Author: Berit Anderson
Last Tuesday night, I left the snugness and security of Eagle Rock and embarked on an odyssey through space. My journey began at LA’s Nokia Theater, temporary home to Kanye West’s sold-out Glow In The Dark Tour. Supplied by my concert companion with an overpriced pair of the hip-hop star’s signature shutter glasses, I settled into my seat for an evening with West and his compatriots of hip-hop.
Lupe Fiasco opened the show. Though his performance was considerably longer than his Oxy debut in Thorne Hall, it was rather unremarkable otherwise, save for an impassioned knee-slide across the stage during a break in the action. N.E.R.D too gave an enjoyable but unimpressionable performance, despite the star power their name added to the ticket.
It wasn’t until Rihanna took the stage, decked out in a black-and-lime green spandex bodysuit and platform boots, that the crowd really started to buzz. Her set included practically every Top 10 hit she has released in the past few years, in addition to a few other songs. She belted out versions of “SOS,” “Shut Up and Drive,” “Hate That I Love You” and “Umbrella,” as back-up dancers swirling neon light sabers sashayed across the stage behind her.
Still, there was no question as to who the real star was that evening: West himself. His entrance marked the beginning of an intergalactic adventure that was more IMAX hip-hopera than run-of-the-mill concert, with West acting as the sole character-an astronaut seeking to bring creativity back to earth. Despite his own rhyming genius, Kanye managed to make the focus of his performance visual rather than lyrical, performing from atop a constantly changing panel of lights that reflected the whirling galaxies and desert planets through which he traveled. He rarely addressed the audience, narrating his sets instead through conversation with the technological voice of his spaceship, Jane, and the thematic content of his songs.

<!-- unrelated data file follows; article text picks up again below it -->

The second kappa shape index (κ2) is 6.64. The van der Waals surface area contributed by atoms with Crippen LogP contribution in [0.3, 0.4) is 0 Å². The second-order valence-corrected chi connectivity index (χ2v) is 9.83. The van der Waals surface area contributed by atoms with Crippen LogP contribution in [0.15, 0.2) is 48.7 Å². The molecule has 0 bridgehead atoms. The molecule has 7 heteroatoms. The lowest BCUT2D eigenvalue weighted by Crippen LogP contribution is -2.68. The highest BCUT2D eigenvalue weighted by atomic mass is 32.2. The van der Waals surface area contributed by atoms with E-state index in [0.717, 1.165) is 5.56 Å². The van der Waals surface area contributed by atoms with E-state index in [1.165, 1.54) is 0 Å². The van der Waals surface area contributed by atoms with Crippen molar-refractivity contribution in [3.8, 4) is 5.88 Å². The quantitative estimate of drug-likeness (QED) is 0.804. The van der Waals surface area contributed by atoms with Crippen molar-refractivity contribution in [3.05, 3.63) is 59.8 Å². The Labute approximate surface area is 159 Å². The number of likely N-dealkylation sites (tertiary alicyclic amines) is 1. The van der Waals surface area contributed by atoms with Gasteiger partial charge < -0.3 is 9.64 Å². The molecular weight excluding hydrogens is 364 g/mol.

“Good Morning” started off the set as West found himself wandering the surface of an unfamiliar desert planet after the crash of his spaceship. He then transitioned into an airy “I Wonder” as his spaceship took off again and a series of pinky red stars exploded on the screen behind him. The most spectacular lights display, however, erupted to the tune of “Diamonds of Sierra Leone,” as 15-foot jets of flame in changing colors spewed from behind West to illuminate a stunning pink horizon.
At one point, when not even his trusty spaceship Jane could bring him out of his slump, West performed a particularly touching rendition of his tribute hit “Hey Mama” in recognition of his recently deceased mother that brought a respectful hush over the patrons of the Nokia Theater.
With the exception of a duet with Lupe, West performed solo for more than two hours, pausing only for one short breather as “Don’t Stop Believing” echoed throughout the theater. He lay panting, sprawled out across the lit risers. To finish off the intergalactic experience, West provided the audience with a spirited “Stronger,” followed by “Homecoming” and “Touch the Sky” as he arrived back to Earth.
At one point in the show a busty alien told a still-lost West, “Of course we know who you are. You’re the biggest star in the universe.” While fans of other musical superstars with a little more proven longevity might beg to differ, they’d all have to agree on at least one thing: Kanye gives by far the best tour of the universe.
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